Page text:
Project: Research project

Project Details


Family planning services (including contraception and infertility services)
and abortion services are delivered in a variety of settings, primarily by
obstetrician-gynecologists. There is considerable evidence that
physicians' attitudes toward these services and toward women clients, as
well as their practice decisions, influence the volume and nature of
fertility-control services delivered to women, the settings in which these
services are delivered, and their accessibility to adolescents, the poor,
and minorities. With growing levels of teenage pregnancy and current
threats to the provision of family planning and abortion services, the role
of providers as "gate-keepers" in the fertility-control services delivery
system is likely to become an increasingly important determinant of
fertility regulation among women. This study will investigate the
implications of the changing sex composition of obstetrics-gynecology for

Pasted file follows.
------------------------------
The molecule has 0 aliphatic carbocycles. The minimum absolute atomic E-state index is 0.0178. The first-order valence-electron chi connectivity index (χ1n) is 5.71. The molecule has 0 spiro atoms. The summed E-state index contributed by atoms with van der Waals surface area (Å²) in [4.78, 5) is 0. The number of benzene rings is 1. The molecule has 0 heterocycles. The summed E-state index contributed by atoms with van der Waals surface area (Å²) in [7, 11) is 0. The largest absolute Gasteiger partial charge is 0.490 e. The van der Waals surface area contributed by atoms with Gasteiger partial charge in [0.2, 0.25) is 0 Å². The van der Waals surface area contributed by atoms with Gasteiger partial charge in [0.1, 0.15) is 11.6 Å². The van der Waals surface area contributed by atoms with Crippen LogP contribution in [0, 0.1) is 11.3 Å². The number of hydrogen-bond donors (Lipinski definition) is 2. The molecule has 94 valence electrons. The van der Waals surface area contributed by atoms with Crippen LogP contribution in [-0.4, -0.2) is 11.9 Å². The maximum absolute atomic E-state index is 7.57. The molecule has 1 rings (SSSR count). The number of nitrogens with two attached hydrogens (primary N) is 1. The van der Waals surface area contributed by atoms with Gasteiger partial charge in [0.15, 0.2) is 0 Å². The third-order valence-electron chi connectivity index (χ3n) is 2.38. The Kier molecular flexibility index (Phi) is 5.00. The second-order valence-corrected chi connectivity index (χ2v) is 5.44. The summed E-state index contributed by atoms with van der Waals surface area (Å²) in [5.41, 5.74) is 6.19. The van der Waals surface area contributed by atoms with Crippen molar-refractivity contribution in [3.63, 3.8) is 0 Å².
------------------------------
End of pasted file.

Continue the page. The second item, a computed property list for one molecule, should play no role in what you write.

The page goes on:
the delivery of fertility-control services to women. Since 1974, the
proportional representation of women physicians in obstetrics-gynecology
has grown: women are now 33% of all residents in the specialty and will
soon be 20% of practicing obstetrician-gynecologists, up from 9%
previously. Women may be more sensitive providers of fertility-control
services, extending their accessibility to more women and improving
clients' effective use of such services. A cross-sectional national survey
combining telephone interviews and mailed questionnaires will be conducted
using a stratified random sample of male and female physicians who recently
completed residencies in obstetrics-gynecology. The American College of
Obstetricians and Gynecologists will assist in selecting a sample of about
2,000 physicians, 50% of whom are women. Analysis will focus on the
relative influences of gender, practice settings, and professional
socialization on both attitudes toward and delivery of specific
fertility-control services to various types of patients. Findings will
permit us to anticipate changes in the volume, distribution, and nature of
fertility-control services to women as a consequence of the increasing
proportion of women providers.
Effective start/end date1/1/901/1/90


  • Eunice Kennedy Shriver National Institute of Child Health and Human Development


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